The popular summer movie Magic Mike, featuring male erotic dancers, has provided a refreshing image of men as objects of women’s sexual desire. Some of the appeal of the storyline is that is in using the idea of men as sexual objects as a punchline, something so out of the ordinary that it is funny. Gender flip flops are often used for humor, drawing on our own limited expectations for gender and self expression. And, at their best, encouraging us to think out of the box. I think this movie in particular can spur an important discussion about the way we see men, and how we can do a better job of supporting male sexuality.
Male strippers, for a hetero- female audience, have very limited venues and often when women do visit a male review, they are doing it more as a novelty largely driven by a shared embarrassment and “dare” type of mentality. I know very few women who will admit to being excited about watching men in this way, although many talk about hot men, had posters of male stars on their pre-teen bedroom walls, and profess to crushes on the most recent vampire/werewolf male sex symbol. I know women who are passionately attracted to and enjoy sex with their male partners, so why is it so hard for us to express that? Why do we not celebrate the male body and a hetero-female desire for men?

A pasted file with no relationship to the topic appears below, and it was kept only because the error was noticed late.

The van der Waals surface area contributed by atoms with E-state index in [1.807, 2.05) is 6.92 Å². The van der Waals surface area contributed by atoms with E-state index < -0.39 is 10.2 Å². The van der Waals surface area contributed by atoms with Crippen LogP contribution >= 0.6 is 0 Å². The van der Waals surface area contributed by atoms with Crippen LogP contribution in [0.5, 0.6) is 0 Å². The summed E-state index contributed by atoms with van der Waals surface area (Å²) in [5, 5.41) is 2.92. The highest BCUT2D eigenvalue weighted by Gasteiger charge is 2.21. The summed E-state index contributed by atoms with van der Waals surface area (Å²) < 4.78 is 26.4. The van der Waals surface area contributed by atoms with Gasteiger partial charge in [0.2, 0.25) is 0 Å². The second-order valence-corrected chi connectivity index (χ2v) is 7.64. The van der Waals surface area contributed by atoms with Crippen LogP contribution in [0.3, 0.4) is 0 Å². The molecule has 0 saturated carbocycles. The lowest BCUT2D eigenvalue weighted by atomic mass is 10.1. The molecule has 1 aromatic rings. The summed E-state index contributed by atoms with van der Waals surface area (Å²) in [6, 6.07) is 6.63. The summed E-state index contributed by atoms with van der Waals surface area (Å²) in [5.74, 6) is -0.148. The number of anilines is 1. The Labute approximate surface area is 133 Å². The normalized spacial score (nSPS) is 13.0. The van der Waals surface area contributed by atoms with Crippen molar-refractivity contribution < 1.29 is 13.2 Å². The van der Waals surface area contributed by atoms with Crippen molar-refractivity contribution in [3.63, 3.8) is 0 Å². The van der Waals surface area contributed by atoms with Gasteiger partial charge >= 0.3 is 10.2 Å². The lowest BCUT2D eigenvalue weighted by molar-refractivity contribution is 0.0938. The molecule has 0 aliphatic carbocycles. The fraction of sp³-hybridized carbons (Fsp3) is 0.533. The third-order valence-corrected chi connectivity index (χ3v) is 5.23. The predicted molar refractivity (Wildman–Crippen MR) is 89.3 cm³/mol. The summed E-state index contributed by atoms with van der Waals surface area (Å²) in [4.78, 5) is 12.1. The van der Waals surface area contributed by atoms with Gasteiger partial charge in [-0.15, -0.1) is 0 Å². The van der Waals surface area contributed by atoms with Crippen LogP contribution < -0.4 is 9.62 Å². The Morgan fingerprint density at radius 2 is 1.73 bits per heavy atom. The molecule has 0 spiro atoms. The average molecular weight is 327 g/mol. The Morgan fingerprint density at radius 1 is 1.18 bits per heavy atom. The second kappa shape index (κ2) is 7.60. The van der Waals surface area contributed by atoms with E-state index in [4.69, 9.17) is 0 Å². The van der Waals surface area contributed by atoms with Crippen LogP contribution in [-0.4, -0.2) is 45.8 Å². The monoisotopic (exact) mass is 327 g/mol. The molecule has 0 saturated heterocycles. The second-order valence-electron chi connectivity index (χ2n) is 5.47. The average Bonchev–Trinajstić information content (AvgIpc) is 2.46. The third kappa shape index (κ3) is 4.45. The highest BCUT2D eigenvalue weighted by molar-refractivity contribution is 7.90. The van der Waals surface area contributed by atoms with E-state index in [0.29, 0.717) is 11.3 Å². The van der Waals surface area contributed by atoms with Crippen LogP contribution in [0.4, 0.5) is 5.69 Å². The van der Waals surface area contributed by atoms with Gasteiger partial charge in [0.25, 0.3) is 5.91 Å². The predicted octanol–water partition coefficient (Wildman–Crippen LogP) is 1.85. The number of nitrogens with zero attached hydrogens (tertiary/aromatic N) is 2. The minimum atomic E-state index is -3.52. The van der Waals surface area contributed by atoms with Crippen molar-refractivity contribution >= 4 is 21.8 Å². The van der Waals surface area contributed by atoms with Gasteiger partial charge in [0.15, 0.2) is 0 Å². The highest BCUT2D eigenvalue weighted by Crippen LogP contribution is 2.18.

More from YourTango: Boost your sex life by celebrating screen-free week
As a sex therapist, I have the privilege to talk to men intimately about their sexuality and their sexual relationships. One thing I hear often is hetero men saying they have no idea if their female partner finds them attractive, or even enjoys having sex with them. I know very few hetero men that would describe themselves as sexy or are proud of their body. I see men who step in to any sexual encounter already full of shame and feeling like their partner is doing them a favor. In fact, I often work with men to heal the wounds that have come from believing that their sexuality is a bad thing, something women put up with for secondary benefits, best contained or denied. This saddens me, and I believe it should sadden you.
More from YourTango: How Sodomy Laws Affect Your Sex Life
I think we have absorbed a hetero-male fear of being attracted to the male body. We have as a culture so thoroughly put women in the role of sex object that we have denied male bodies their role as objects of attraction and desire. This is also related to our cultural lockdown on women’s sexuality and the denial that women have sexual desire at all. And yet, men deserve to feel like they are desirable and that their bodies are beautiful. They certainly deserve to feel that their sexual partners are excited to be with them and that sex is a mutual delight. We all, men, women, hetero, gay or bi, will benefit from expanding our sexual container away from a pursuer/object model, toward one on which we can all recognize and celebrate our unique beauty and contribution to shared sexuality. If we admit that both genders like sex and have sexually exciting bodies, we will have more equality and less shame in our sexuality.
So what can you, as a woman who loves men, do to help?
Show your partner that you found them attractive – This is different than stating or showing your love. Be specific about your attraction to their body, the way they are built, smell, feel. Tell them they look good. You like to hear it, so do they.